Amazement at the one-hundred-and-thirty-five-million-dollar Klimt stems from ignorance of current market dynamics, but the disgruntlement expressed by some journalists reflects a deeper dismay at the shifting balance of power in the art world. Increasingly today, art-world priorities are established not by critics, art historians and curators, but by collectors. Lauder's purchase, after all, was not made in a vacuum; for some years now, broad-based collector interest has pushed Klimt and his compatriot Egon Schiele to the top of the modern-art market. But American universities and museums for the most part still stick resolutely to the art-historical narrative established during the Cold War period, concentrating chiefly on modernism in France and the U.S. Artistic events in countries that were, at any point in the twentieth century, enemies of the U.S. (e.g., Austria, Germany, Italy, Russia) are relegated to the sidelines in the academic discourse. It has been left to collectors to evolve a more objective approach to the development of modernism, one that acknowledges major contributions across the European continent. The positive results of this trend are exemplified by Lauder's Neue Galerie New York, a museum that augments the efforts of the Museum of Modern Art (an institution also generously supported by Lauder) by showcasing Austrian and German art in a manner that MoMA neither could nor would.
But not all the results of a collector-driven market are positive. For the past century or so, the art world has been supported by four principal pillars: artists, collectors, dealers and the art-historical establishment (critics, academics and curators). From a wider historical perspective, the latter two entities are relative newcomers. The development of art history as an academic discipline, and of public museums, dates back only to the nineteenth century. Only in the twentieth century did dealers evolve from passive shopkeepers to proactive impresarios, promoting the often difficult efforts of the pioneering modernists with missionary zeal. Public resistance to modernism, coupled with the pressures of international capitalism, gave new importance to dealers and museums, both of which played key roles by superintending the distribution of new art and ratifying its seriousness. At varying points in the course of the past hundred years, the weight of the art world has shifted from one of the four pillars to another. Artists made the modernist revolution; dealers recognized and supported it before academia did; in the postwar period, critics became so dominant that Tom Wolfe lampooned their influence in his 1975 book The Painted Word. Over the long term, however, art-historical value is determined by consensus among all four art-world pillars. When any one of the four entities assumes disproportionate power, there is a danger that this entity's personal preferences will cloud everyone's short-term judgment.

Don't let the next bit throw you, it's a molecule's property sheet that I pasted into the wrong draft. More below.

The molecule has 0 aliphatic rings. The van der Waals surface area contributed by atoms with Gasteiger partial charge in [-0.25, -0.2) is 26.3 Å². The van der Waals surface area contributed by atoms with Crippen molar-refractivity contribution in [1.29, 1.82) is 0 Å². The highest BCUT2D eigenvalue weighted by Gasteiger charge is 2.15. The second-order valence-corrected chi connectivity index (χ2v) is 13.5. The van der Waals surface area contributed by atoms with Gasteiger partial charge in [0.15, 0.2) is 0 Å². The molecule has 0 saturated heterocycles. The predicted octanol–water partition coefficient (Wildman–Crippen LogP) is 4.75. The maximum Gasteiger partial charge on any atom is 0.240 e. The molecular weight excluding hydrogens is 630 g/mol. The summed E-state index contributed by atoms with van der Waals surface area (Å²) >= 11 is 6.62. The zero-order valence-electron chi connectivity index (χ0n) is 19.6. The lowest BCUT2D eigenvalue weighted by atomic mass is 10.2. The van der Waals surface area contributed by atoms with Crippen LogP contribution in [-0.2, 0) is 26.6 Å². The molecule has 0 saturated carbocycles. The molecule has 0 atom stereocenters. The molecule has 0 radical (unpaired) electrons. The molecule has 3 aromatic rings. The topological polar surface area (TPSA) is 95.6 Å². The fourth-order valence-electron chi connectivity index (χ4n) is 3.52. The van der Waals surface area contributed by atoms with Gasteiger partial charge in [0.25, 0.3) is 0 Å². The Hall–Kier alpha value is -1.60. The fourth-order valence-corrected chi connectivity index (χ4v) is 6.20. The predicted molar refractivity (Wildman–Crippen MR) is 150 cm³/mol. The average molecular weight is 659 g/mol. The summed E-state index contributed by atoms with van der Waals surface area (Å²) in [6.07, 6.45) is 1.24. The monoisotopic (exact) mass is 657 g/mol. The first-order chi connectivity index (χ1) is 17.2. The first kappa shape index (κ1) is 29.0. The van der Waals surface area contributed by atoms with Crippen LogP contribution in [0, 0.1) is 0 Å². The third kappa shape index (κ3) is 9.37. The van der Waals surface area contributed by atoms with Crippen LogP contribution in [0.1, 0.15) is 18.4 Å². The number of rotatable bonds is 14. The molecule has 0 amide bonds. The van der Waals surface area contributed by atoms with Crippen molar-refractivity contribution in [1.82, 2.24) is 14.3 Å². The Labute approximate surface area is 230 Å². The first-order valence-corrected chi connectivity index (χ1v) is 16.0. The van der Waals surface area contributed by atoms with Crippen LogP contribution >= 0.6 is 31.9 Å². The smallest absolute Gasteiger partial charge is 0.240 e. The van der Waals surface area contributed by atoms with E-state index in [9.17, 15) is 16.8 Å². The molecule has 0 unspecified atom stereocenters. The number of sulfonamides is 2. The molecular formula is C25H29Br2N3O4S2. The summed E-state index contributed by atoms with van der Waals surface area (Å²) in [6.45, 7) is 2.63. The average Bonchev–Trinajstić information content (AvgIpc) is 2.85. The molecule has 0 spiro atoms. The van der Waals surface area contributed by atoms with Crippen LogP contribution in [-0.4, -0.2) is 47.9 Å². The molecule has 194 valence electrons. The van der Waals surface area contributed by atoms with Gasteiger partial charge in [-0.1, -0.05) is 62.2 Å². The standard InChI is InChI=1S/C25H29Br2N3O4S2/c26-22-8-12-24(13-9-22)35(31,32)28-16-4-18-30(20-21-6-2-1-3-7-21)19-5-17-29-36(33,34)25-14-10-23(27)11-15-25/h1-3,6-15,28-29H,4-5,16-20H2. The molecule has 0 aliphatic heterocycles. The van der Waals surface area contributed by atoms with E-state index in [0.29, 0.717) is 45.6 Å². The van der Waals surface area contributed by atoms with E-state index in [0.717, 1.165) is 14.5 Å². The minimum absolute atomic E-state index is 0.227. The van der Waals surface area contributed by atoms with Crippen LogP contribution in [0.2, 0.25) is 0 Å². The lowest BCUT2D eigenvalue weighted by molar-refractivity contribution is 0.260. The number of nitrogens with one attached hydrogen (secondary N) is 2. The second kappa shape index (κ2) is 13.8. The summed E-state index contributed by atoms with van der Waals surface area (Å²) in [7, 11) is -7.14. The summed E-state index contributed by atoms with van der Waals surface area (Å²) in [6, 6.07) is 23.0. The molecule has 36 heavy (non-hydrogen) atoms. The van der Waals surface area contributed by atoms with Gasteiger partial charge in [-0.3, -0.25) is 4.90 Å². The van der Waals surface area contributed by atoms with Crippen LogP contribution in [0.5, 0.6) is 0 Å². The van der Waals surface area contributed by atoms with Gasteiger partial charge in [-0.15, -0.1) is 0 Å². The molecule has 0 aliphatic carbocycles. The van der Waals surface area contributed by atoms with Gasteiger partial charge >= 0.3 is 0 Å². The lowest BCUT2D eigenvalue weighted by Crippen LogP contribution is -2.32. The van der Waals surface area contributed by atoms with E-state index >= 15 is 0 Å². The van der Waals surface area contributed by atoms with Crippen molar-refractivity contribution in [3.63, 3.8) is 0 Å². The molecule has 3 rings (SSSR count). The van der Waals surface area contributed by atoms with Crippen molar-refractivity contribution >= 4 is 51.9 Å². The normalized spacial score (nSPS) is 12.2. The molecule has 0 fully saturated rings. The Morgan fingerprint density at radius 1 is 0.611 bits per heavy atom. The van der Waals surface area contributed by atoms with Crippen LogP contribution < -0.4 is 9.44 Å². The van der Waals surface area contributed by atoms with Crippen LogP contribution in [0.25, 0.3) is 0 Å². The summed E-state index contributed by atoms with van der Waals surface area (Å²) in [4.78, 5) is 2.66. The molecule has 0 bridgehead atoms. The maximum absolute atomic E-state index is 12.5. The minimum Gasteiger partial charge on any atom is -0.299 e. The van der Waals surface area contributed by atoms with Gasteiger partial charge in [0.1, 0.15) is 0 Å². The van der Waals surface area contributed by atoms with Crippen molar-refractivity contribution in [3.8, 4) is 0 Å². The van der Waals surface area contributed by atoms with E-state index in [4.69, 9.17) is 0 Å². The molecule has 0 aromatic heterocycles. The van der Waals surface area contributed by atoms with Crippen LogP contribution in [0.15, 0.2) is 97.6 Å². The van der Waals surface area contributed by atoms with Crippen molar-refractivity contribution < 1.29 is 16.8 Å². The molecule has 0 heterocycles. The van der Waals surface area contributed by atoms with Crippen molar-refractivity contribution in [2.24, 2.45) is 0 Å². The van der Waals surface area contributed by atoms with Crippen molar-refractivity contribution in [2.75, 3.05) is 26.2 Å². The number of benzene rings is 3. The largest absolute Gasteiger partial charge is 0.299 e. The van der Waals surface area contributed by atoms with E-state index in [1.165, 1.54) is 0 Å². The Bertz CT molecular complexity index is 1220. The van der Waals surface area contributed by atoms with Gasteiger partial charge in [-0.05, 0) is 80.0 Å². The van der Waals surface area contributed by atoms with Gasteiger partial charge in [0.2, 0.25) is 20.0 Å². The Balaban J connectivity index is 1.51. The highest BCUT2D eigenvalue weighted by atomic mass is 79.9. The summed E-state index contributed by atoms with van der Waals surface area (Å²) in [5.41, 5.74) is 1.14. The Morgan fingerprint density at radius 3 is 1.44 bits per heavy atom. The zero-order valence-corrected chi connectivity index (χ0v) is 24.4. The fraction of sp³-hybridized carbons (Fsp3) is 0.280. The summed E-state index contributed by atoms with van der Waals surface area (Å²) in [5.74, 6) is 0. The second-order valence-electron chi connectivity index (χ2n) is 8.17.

Put bluntly, the danger of a collector-driven art world is that money will trump knowledge. Great collectors should ideally become nearly as knowledgeable as the curators and dealers who help them build their collections. But not all of today's collectors have the passion or the time necessary to develop this depth of knowledge. Collecting, once the pursuit of a relatively small number of driven individuals, has become far more common among far more people. This expansion of the art market, made possible by the broader dissemination of concentrated pockets of wealth and by the globalization of art and related information, has drawn in players who do not have the focused commitment of the traditional collector. The exponential growth of the market, and the genuine gains realized by those who got in early, inevitably fuel the tendency, justifiable or not, to view art as an asset class comparable to stocks or real estate. Art has also become the greatest common denominator in the new global social order. Today's rich are an international elite whose members can measure their cachet by the level of VIP services given them at Art Basel and Art Basel Miami Beach. Anointed by the glamour that today attends the public display of great wealth, the art world has acquired the patina of trendiness that was formerly exclusive to the entertainment and fashion industries. The contemporary focus on trendiness and investment potential, each of which operates on a relatively short timeline, obscures the fact that lasting value in art accrues over the course of generations.